Tag Archives: The Pianist

Film Review: Joker (2019)


“You don’t listen, do you? I don’t think you ever really hear me. You just ask the same questions every week. How’s your job? Are you having any negative thoughts? All I have are negative thoughts. But you don’t listen. I said, for my whole life, I didn’t know if I even really existed. But I do, and people are starting to notice.”


You know it is extremely difficult to write a review of Joker and sum up the presentation of Joker’s character. It cannot be explained in a few sentences or paras. It depends on how you judge the film and how better you can translate your opinion into words. I will try.

See, Joker, the archnemesis of Batman is reimagined out of the comic books and all those 80 years of the remarkable writings. You don’t have to follow or compare it with the comic pages. The understanding is that how one director understands human psychology and observes Joker as a human. Full marks to Warner Bros. for picking a very interesting name who I never imagined to direct about Joker – Todd Phillips. Amongst all the directors, alive or dead, if I am asked about the most fitting director who can do justice with Joker, it has to be Stanley Kubrick.

Many Gothamites will realize that most of Batman’s villains are mental and they all have their issues which we don’t follow because who wants to know about the villains. They are bad people, right? We only care about h.e.r.o.e.s. because they are good people and they are always right, they are angels, they are Godly people to serve humans. Bad people are evil, right?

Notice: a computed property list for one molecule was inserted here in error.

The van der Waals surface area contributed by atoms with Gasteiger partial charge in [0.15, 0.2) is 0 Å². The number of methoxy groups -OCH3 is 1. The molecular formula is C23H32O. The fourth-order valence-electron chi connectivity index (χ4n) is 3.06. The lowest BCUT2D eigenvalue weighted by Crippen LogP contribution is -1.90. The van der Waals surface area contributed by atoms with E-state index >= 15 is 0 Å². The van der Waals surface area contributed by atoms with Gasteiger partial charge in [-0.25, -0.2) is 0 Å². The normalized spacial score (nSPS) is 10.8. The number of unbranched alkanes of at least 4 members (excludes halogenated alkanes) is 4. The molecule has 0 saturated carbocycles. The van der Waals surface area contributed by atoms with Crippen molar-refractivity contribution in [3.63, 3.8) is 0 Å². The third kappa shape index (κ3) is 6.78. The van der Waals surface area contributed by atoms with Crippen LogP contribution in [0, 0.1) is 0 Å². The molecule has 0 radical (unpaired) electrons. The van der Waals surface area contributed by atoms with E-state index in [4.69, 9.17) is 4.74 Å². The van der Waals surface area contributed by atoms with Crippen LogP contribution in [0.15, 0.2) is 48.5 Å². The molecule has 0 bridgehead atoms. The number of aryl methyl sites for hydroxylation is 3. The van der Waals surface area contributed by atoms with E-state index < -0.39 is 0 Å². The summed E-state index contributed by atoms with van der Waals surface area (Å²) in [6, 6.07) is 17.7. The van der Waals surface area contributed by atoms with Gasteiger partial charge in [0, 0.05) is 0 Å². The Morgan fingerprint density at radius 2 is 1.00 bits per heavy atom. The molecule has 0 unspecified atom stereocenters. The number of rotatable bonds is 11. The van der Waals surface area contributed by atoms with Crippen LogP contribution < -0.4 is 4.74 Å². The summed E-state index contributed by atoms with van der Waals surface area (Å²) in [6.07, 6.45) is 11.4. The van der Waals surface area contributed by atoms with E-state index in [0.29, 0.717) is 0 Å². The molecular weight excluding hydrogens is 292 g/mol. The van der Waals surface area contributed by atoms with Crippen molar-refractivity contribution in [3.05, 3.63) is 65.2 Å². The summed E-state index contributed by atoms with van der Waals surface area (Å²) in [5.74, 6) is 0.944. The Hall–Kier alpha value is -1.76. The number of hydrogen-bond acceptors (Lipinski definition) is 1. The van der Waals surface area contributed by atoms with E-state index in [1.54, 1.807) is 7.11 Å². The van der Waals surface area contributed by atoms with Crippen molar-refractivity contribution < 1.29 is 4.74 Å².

But the provoking part is why villains choose this path? Why villains feel glad to make people suffer? Why Joker is so evil? He is one villain who has put Batman to the most difficult tests to the most extreme lengths than anyone in Gotham.


“I think I felt better when I was locked up in the hospital.″


Arthur Fleck, a failed comedian, a bullied, a society-reject, majorly ignored, mocked and an isolated Gothamite who suffers PBA and is bound to take care of the only person who is cordially associated with him – his ailing old mother.

Like I described before, this film is completely out of comic book pages about Gotham and the related characters. For me, Fleck is an assumption about his becoming Joker. Todd Phillips focuses on how the human loses his/her sanity in difficult circumstances and unfortunately makes him/her evil to society? How does he or she become a menace or a reckoning? Anyone of us can become Arthur Fleck in the given circumstances but only a few of them, unfortunately, turn to the wrong side of humanity and become a ‘problem’ for the society who were ‘victim’ in the past.


“I Hope My Death Makes More Cents Than My Life.”


Joaquin Phoenix‘s entire body language in the film needs to enter the case studies and lectures in the medical and educational institutions. How is someone so talented to describe the emotional fluctuations and reflex/nerve behaviors. Look at him when he tries to avoid those episodes of laughs on the bus, at the office, and in the stand-up comedy show. Observe his almost nervous breakdown when the boss warns him, or when he paces his feet to shoot the last culprit outside the station.

And then the iconic moment of Joker’s stair dance at West 167th Street at The Bronx was, I believe, much-needed breathing in Fleck’s terrible life. It aired freedom from all the sufferings. That is why that scene was so important. That scene has made that site a regular visiting spot.